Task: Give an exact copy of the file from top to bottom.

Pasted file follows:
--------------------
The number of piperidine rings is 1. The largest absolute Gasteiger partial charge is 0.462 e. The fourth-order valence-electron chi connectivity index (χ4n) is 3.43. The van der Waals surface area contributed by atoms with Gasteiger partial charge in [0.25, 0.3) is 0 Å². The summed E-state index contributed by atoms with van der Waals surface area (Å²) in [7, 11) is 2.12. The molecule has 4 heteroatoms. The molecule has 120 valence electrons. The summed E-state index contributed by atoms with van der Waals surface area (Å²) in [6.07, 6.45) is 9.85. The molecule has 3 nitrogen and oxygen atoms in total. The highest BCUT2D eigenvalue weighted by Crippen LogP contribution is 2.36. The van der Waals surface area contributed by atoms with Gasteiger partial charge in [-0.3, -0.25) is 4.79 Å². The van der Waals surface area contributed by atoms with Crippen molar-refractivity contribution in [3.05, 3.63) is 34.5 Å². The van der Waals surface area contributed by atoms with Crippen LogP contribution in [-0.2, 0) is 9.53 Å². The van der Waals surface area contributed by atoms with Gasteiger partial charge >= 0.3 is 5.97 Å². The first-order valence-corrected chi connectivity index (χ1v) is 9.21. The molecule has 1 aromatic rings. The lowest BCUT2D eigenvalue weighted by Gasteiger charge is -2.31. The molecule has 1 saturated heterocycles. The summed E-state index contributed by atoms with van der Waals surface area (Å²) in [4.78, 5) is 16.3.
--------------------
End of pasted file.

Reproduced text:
The number of piperidine rings is 1. The largest absolute Gasteiger partial charge is 0.462 e. The fourth-order valence-electron chi connectivity index (χ4n) is 3.43. The van der Waals surface area contributed by atoms with Gasteiger partial charge in [0.25, 0.3) is 0 Å². The summed E-state index contributed by atoms with van der Waals surface area (Å²) in [7, 11) is 2.12. The molecule has 4 heteroatoms. The molecule has 120 valence electrons. The summed E-state index contributed by atoms with van der Waals surface area (Å²) in [6.07, 6.45) is 9.85. The molecule has 3 nitrogen and oxygen atoms in total. The highest BCUT2D eigenvalue weighted by Crippen LogP contribution is 2.36. The van der Waals surface area contributed by atoms with Gasteiger partial charge in [-0.3, -0.25) is 4.79 Å². The van der Waals surface area contributed by atoms with Crippen molar-refractivity contribution in [3.05, 3.63) is 34.5 Å². The van der Waals surface area contributed by atoms with Crippen LogP contribution in [-0.2, 0) is 9.53 Å². The van der Waals surface area contributed by atoms with Gasteiger partial charge >= 0.3 is 5.97 Å². The first-order valence-corrected chi connectivity index (χ1v) is 9.21. The molecule has 1 aromatic rings. The lowest BCUT2D eigenvalue weighted by Gasteiger charge is -2.31. The molecule has 1 saturated heterocycles. The summed E-state index contributed by atoms with van der Waals surface area (Å²) in [4.78, 5) is 16.3.